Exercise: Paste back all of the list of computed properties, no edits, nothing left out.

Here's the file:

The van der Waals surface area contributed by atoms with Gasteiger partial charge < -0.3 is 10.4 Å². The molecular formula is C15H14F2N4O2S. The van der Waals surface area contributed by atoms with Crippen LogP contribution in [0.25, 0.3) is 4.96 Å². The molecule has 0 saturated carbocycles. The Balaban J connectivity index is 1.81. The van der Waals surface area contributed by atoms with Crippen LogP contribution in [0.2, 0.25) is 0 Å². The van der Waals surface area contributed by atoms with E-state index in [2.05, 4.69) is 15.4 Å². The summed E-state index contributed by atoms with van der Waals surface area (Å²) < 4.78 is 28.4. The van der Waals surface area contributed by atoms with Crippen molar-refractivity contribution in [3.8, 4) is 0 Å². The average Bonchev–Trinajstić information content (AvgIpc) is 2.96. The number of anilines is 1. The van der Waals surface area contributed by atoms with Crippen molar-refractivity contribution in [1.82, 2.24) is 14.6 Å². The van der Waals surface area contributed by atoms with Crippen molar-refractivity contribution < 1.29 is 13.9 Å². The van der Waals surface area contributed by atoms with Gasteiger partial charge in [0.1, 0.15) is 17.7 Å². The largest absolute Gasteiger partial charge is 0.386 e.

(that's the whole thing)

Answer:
The van der Waals surface area contributed by atoms with Gasteiger partial charge < -0.3 is 10.4 Å². The molecular formula is C15H14F2N4O2S. The van der Waals surface area contributed by atoms with Crippen LogP contribution in [0.25, 0.3) is 4.96 Å². The molecule has 0 saturated carbocycles. The Balaban J connectivity index is 1.81. The van der Waals surface area contributed by atoms with Crippen LogP contribution in [0.2, 0.25) is 0 Å². The van der Waals surface area contributed by atoms with E-state index in [2.05, 4.69) is 15.4 Å². The summed E-state index contributed by atoms with van der Waals surface area (Å²) < 4.78 is 28.4. The van der Waals surface area contributed by atoms with Crippen molar-refractivity contribution in [3.8, 4) is 0 Å². The average Bonchev–Trinajstić information content (AvgIpc) is 2.96. The number of anilines is 1. The van der Waals surface area contributed by atoms with Crippen molar-refractivity contribution in [1.82, 2.24) is 14.6 Å². The van der Waals surface area contributed by atoms with Crippen molar-refractivity contribution < 1.29 is 13.9 Å². The van der Waals surface area contributed by atoms with Gasteiger partial charge in [0.1, 0.15) is 17.7 Å². The largest absolute Gasteiger partial charge is 0.386 e.